Like one of those horrid ABC reality dating competitions where spurned contestants from previous seasons come back to get their “chance at love,” T-Mobile is once again being pursued by a moneyed suitor with unlimited data. Will the wireless company find true romance with Sprint or will the spoilsports in D.C. ruin these wedding plans like they did for AT&T?
According to the Wall Street Journal, Sprint is the latest company to pronounce its deep affection for T-Mobile, and is doing the mergers-and-acquisition version of talking to a potential spouse’s parents by making the regulatory rounds before popping the question.
The deal would require the thumbs-up from the Federal Communications Commission and the Justice Dept., both of whom ended AT&T’s hopes of living in wedded bliss with T-Mobile (and thereby eliminating a pesky, low-cost competitor from the market).
Part of the reason that T-Mobile is in constant talks for takeover is the fact that parent company Deutsche Telekom really wants to unload it, like a parent whose kid won’t move out unless he/she gets married to someone with more money.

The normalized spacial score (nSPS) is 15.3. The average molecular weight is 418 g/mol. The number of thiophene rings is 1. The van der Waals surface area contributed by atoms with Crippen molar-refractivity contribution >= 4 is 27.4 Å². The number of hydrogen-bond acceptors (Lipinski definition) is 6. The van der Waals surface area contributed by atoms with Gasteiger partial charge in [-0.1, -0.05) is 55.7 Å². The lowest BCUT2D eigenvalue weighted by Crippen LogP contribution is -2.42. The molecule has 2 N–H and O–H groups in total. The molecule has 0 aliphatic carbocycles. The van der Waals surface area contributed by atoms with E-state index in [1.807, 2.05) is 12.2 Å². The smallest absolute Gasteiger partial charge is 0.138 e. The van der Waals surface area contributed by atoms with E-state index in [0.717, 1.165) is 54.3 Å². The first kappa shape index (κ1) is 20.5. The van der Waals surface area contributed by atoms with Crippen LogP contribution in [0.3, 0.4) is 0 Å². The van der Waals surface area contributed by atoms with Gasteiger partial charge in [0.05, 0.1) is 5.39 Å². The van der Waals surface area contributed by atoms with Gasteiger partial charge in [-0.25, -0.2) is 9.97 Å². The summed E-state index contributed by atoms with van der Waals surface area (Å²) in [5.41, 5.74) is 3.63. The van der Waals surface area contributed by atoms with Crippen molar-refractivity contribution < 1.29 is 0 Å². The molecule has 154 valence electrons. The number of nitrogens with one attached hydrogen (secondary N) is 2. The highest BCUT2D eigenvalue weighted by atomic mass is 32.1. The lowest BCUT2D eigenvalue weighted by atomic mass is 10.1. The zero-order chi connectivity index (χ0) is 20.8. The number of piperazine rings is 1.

T-Mobile did do a little acquiring of its own in recent months, picking up upstart wireless provider MetroPCS. Similarly, Japanese telecom biggie SoftBank recently invested billions in Sprint, getting 80% control of the company in return.
But would a combination of T-Mobile and Sprint be too big for regulators to approve? With around 53 million combined subscribers, a merger would still leave AT&T and Verizon Wireless as the two largest players in the market with 72 million and 95 million subscribers, respectively.
Some have argued that the only way for either Sprint or T-Mobile to survive in the long run is for them to combine forces, that the only way AT&T and Verizon will take them seriously as a competitor is if they have enough of the market to effect change on their own.
We would contend that T-Mobile, in spite of being the smallest player among the four remaining nationals, has still been able to change the wireless market. Earlier this year, it did away with phone subsidies, breaking out the cost of a new device from the monthly cost of a customer’s data and voice plans.
While none of the others have followed suit so thoroughly, AT&T did recently lower prices on plans for customers who own their own phones, or who are part of the AT&T Next upgrade program. Either way, this is the second-largest wireless provider encouraging customers to pay for their own phones, something we doubt would have happened if T-Mobile hadn’t done it first.
Would a combined T-Mobile and Sprint keep this competitive mindset, or would it be tempted to test the waters and see if its customers are willing to pay the premium prices charged by AT&T and Verizon?
This is all very premature, but it’s the kind of thing you have to think about when you start to consider an America with only three major wireless players.